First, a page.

progress. As to complaining of the dilapidated, filthy condition of the room, they know better. If they don't like it they can go. There are dozens of families who will jump at the accommodation, and the landlord is well aware of the fact.
    Some landlords do repair their tenants' rooms. Why, cert'nly. Here is a sketch of one and of the repairs we saw the same day. Rent, 4s. a week; condition indescribable. But notice the repairs : a bit of a box lid nailed across a hole in the wall big enough for a man's head to go through, a nail knocked into a window frame beneath which still comes in a little fresh air, and a strip of new paper on a corner of the wall. You can't see the new paper because it is not up. The lady of the rooms holds it in her hand. The rent collector has just left it for her to put up herself. Its value, at a rough guess, is threepence. This landlord has executed repairs. Items: one piece of a broken soap-box. one yard and a-half of paper, and one nail. And for these repairs he has raised the rent of the room threepence a week.
We are not in the square now, but in a long dirty street, full of lodging-houses from end to end, a perfect human warren, where every door stands open night and day a state of things that shall be described and illustrated a little later on when we come to the "'appy dossers." In this street, close to the repaired residence, we select at hazard an open doorway and plunge into it. We pass along a greasy, grimy passage, and turn a corner to ascend the stairs. Round the corner it is dark. There is no staircase light, and we can hardly distinguish in the gloom where we are going. A stumble causes us to strike a light.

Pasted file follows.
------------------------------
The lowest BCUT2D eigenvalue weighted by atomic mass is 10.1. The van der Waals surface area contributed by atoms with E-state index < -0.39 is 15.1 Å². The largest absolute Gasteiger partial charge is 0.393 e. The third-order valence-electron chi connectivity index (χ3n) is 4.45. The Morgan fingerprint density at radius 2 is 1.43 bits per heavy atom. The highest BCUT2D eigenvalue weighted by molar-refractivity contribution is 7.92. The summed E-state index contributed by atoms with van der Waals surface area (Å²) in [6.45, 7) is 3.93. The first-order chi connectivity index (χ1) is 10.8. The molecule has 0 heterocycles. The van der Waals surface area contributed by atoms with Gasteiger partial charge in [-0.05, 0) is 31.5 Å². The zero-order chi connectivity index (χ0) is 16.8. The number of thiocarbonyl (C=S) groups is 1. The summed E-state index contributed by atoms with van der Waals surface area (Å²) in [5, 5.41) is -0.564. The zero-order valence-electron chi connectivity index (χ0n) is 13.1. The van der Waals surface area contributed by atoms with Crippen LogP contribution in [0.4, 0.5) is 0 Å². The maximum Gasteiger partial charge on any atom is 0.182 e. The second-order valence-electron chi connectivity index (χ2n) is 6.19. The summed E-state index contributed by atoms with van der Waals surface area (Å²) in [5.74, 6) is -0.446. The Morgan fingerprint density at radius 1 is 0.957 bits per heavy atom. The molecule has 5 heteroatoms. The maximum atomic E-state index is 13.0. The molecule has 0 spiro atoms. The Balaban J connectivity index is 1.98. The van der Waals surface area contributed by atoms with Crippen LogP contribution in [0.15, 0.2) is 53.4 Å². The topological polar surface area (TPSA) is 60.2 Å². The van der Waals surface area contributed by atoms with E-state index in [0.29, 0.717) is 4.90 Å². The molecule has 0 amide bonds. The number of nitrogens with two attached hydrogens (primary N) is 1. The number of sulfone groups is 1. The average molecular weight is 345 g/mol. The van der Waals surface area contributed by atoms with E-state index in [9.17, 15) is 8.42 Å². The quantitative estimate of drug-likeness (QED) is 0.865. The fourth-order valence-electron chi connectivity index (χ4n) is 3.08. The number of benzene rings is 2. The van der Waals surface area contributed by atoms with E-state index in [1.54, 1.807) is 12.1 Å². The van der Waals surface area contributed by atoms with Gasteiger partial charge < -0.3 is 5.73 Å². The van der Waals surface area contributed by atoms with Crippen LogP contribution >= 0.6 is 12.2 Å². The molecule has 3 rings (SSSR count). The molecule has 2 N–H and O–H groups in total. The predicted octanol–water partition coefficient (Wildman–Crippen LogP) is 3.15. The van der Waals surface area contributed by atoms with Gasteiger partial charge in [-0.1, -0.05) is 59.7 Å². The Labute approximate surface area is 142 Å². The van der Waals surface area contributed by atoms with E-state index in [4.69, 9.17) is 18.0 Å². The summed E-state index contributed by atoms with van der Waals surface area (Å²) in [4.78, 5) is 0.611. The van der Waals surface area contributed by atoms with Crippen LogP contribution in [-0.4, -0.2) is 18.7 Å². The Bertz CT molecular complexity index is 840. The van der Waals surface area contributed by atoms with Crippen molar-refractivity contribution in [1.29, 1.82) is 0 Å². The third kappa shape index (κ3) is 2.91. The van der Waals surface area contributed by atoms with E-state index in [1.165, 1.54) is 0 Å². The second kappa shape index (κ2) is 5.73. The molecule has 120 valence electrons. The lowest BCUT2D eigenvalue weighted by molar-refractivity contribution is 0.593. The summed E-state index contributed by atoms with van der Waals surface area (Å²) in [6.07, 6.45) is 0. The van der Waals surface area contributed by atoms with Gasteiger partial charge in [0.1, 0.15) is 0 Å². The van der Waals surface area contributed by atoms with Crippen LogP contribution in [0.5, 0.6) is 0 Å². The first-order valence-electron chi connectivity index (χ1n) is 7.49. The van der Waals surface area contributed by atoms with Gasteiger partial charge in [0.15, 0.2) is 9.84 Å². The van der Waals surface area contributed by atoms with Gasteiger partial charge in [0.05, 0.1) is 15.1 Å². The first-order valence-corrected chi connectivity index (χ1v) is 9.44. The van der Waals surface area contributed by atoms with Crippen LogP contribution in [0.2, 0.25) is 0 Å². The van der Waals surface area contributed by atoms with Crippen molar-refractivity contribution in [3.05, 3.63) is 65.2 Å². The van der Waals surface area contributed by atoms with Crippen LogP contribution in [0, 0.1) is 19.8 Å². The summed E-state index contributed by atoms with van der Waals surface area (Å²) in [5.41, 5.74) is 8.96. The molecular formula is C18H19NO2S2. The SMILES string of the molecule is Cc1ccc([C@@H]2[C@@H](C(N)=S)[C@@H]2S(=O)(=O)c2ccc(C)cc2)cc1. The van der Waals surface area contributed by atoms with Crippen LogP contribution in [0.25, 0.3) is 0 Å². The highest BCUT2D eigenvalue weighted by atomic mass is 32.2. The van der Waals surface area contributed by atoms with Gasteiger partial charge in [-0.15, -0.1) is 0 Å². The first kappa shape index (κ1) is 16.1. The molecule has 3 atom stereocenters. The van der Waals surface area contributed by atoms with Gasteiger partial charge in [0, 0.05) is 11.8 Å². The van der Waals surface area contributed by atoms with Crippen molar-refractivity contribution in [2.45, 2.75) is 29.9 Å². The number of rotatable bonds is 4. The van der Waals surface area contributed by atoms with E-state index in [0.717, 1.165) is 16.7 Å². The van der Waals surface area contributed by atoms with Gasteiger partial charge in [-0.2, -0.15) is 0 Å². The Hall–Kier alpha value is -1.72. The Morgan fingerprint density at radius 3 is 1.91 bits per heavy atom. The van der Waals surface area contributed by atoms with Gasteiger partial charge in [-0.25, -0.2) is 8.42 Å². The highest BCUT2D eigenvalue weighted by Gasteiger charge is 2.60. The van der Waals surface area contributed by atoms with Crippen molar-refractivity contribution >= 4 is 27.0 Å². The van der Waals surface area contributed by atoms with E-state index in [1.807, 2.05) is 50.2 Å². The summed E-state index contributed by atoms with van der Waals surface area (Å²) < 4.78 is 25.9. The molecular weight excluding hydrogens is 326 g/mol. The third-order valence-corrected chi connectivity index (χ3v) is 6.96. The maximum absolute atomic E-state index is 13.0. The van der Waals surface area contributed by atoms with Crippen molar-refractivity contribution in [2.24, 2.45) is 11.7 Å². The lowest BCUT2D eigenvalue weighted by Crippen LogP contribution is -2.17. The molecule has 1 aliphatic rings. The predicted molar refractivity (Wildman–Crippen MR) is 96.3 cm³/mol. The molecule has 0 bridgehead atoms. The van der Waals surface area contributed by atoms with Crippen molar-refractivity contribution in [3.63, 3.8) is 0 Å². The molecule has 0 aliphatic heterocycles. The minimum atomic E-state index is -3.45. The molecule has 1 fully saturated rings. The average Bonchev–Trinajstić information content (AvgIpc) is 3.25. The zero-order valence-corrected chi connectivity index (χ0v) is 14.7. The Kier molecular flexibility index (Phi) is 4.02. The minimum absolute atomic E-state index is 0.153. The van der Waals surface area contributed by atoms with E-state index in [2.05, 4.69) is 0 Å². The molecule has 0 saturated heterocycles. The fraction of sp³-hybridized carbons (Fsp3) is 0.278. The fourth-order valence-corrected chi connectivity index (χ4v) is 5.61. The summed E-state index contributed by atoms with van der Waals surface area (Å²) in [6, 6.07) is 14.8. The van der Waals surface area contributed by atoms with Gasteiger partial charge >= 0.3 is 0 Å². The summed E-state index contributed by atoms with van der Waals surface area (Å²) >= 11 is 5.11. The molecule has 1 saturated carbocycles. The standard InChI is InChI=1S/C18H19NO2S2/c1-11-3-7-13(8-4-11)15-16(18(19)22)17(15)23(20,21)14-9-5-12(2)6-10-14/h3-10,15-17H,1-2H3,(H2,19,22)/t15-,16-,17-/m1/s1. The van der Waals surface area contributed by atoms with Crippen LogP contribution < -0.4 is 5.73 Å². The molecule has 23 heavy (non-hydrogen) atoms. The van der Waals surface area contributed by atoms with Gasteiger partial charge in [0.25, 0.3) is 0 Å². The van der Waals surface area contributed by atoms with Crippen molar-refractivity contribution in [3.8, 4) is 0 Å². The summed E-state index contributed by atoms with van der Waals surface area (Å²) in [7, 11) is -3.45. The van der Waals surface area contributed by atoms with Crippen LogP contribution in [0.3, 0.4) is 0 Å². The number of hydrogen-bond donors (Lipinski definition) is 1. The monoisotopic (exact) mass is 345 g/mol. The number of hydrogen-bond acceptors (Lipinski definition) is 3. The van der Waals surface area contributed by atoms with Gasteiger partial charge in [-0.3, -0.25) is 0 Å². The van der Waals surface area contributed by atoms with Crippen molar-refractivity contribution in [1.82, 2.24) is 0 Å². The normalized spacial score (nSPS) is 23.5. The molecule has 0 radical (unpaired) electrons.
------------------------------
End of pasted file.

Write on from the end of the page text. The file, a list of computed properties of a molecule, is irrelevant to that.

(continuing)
That stumble was a lucky one. Here is the staircase we were ascending, and which men and women and little children go up and down day after day, and night after night. The handrail is broken away, the stairs themselves are going - a heavy boot has been clean through one of them already, and it would need very little, one would think, for the whole lot to give way and fall with a crash. The sketch herewith, taken by the light of successive vestas, fail to give the grim horror of that awful staircase. The surroundings, the ruin, the decay, and the dirt, cannot be reproduced.